It has been a year of spectacular highs and shocking lows, a year of living dramatically, if not downright dangerously.
Yet, the past year has been remarkable not for scandalous behaviour and political theatre, but the manner in which an increasing number of Malaysians are taking responsibility for our nation's future. The most fundamental and important difference since March 8 cannot be found in political parties nor public institutions. Instead, it is the change that has occurred among us citizens.
Malaysian society grew up at an accelerated pace the past year, and the sense of entitlement that made whining in private such a part of our culture is beginning to give way to an eagerness to take action.
One year later, it is apt to pay tribute to us ordinary Malaysians who have collectively found our voice. While we might not always speak as one, no longer will we shut up while our country is mismanaged or exploited. So if you have stood up for victims of police brutality or ISA detainees in the face of intimidation and water cannons, I thank you.
If you have blogged about unpopular government initiatives like the privatisation of IJN or the construction of a new airport, I thank you too. If you refused to be cowed by violence and protested the illegal closing of a toll-free road, I would like to express my gratitude to you, even though I try to avoid the haphazard Cheras area as much as possible.
And if you have gone from being apathetic about the political process to discussing the issues of the day with your friends, family and neighbours, I salute you. You are more influential than any newspaper or television station. If your state assemblyperson was unfairly victimised, I would like to thank you for openly expressing your support for her.
If yours decided to jump ship and cause the collapse of your state government, well, I'm sorry to hear that. Yes, it's not unfair to wonder if some Pakatan Rakyat leaders are the same as their political rivals in BN. It's also true that the past year had been overwhelmed by a focus on political battles, many of which are trivial, as opposed to the many pressing issues related to governance.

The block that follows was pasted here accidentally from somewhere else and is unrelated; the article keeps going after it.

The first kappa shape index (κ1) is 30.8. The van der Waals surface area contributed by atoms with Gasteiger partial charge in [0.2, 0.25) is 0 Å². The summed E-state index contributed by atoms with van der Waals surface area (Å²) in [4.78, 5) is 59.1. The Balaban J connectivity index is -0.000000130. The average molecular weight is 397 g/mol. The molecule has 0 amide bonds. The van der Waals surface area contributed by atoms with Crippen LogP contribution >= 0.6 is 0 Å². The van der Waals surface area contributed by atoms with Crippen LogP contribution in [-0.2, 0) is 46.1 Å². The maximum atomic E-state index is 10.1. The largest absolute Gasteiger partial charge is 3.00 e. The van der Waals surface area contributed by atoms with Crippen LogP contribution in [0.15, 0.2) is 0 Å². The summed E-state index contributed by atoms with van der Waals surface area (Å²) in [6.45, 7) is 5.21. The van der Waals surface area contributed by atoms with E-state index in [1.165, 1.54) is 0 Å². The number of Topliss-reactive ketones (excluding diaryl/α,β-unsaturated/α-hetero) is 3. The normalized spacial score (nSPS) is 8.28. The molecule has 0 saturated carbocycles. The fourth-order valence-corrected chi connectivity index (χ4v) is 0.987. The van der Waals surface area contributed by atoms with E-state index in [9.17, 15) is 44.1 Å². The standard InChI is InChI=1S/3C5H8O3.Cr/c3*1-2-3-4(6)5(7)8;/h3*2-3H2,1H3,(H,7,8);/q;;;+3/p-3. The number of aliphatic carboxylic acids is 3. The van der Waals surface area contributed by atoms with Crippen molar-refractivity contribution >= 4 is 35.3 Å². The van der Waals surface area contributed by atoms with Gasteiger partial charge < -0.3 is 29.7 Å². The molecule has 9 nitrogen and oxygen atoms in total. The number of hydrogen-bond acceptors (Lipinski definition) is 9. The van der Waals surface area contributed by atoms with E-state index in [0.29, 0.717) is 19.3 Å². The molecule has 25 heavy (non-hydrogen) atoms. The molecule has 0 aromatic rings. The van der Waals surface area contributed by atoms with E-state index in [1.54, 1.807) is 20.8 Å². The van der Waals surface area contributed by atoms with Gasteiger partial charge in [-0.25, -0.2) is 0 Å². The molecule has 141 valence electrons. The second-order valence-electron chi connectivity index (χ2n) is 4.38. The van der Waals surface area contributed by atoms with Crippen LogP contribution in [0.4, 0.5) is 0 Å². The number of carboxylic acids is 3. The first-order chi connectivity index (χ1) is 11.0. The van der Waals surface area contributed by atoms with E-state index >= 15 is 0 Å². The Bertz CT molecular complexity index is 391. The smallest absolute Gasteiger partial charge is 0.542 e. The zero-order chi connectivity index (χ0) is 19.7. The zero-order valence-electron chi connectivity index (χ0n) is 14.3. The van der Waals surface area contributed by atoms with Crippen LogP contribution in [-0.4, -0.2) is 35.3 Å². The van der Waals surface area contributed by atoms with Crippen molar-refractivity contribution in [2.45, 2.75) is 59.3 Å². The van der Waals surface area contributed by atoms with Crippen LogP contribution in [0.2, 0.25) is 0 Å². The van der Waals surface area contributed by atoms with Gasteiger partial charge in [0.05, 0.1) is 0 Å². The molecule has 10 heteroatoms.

And yes, it's true that a year on, while there have been many encouraging changes, our day-to-day lives have not been transformed in significant ways. In the scheme of things, 365 days isn't a lot of time, but it is long enough for some disappointment and pessimism to set in.
The euphoria of having made history has expectedly given way to a realisation that true fundamental change is an ongoing process, one that will still ultimately require a change in the federal government. Even then, it is no certainty.
Decades of entrenched interests and behaviours cannot be removed overnight. But we need to remember that being a part of the democratic process is not a phase nor a passing fad. It isn't limited to one year, or even one decade. Instead, it must be part of our culture, moving forward.
In the face of a new prime minister whose democratic credentials are questionable, it is all the more important that the spirit of the past year not only continues, but continues to grow. In the past year, Malaysians of all stripes and colours have increasingly staked our claim to this nation. The chaos of this transition to a functioning democracy can be a little tiring, but surely Malaysia is the better for it.
When we Malaysians argue, whether about language or university enrollment, we are arguing about what we stand for as a country, a debate that is as important as it is long overdue. One year later and beyond, we must continue to be bold in our support for things we believe in, whether it is the right for a state to own its own water resources or the right to due process.
Remember, if we don't speak for ourselves, someone else is speaking for us. If we don't continue to get involved, somebody else will. In fact, somebody probably already is.